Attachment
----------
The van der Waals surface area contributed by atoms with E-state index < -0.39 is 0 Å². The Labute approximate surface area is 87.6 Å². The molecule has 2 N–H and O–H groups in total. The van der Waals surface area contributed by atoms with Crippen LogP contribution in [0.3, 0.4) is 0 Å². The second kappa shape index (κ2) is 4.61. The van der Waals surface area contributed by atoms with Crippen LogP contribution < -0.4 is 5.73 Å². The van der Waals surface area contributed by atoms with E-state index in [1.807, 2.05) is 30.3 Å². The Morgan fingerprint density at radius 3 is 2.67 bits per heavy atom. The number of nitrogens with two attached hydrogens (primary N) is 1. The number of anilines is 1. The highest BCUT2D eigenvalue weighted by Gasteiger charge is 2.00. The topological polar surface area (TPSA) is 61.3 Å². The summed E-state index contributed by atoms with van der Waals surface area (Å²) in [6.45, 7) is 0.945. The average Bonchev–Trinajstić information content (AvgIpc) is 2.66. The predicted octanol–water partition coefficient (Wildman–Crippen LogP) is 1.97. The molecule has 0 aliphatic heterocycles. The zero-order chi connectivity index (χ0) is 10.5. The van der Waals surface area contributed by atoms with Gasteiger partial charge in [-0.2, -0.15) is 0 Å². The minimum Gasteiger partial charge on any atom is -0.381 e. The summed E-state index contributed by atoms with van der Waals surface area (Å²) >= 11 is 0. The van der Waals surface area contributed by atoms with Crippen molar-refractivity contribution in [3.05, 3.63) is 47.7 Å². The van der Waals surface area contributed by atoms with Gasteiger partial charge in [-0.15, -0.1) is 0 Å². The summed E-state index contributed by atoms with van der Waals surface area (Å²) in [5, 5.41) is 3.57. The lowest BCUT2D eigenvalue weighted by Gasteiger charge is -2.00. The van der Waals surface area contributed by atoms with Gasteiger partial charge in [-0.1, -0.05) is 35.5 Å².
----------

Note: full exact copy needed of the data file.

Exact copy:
The van der Waals surface area contributed by atoms with E-state index < -0.39 is 0 Å². The Labute approximate surface area is 87.6 Å². The molecule has 2 N–H and O–H groups in total. The van der Waals surface area contributed by atoms with Crippen LogP contribution in [0.3, 0.4) is 0 Å². The second kappa shape index (κ2) is 4.61. The van der Waals surface area contributed by atoms with Crippen LogP contribution < -0.4 is 5.73 Å². The van der Waals surface area contributed by atoms with E-state index in [1.807, 2.05) is 30.3 Å². The Morgan fingerprint density at radius 3 is 2.67 bits per heavy atom. The number of nitrogens with two attached hydrogens (primary N) is 1. The number of anilines is 1. The highest BCUT2D eigenvalue weighted by Gasteiger charge is 2.00. The topological polar surface area (TPSA) is 61.3 Å². The summed E-state index contributed by atoms with van der Waals surface area (Å²) in [6.45, 7) is 0.945. The average Bonchev–Trinajstić information content (AvgIpc) is 2.66. The predicted octanol–water partition coefficient (Wildman–Crippen LogP) is 1.97. The molecule has 0 aliphatic heterocycles. The zero-order chi connectivity index (χ0) is 10.5. The van der Waals surface area contributed by atoms with Gasteiger partial charge in [-0.2, -0.15) is 0 Å². The minimum Gasteiger partial charge on any atom is -0.381 e. The summed E-state index contributed by atoms with van der Waals surface area (Å²) >= 11 is 0. The van der Waals surface area contributed by atoms with Crippen molar-refractivity contribution in [3.05, 3.63) is 47.7 Å². The van der Waals surface area contributed by atoms with Gasteiger partial charge in [-0.15, -0.1) is 0 Å². The summed E-state index contributed by atoms with van der Waals surface area (Å²) in [5, 5.41) is 3.57. The lowest BCUT2D eigenvalue weighted by Gasteiger charge is -2.00. The van der Waals surface area contributed by atoms with Gasteiger partial charge in [-0.1, -0.05) is 35.5 Å².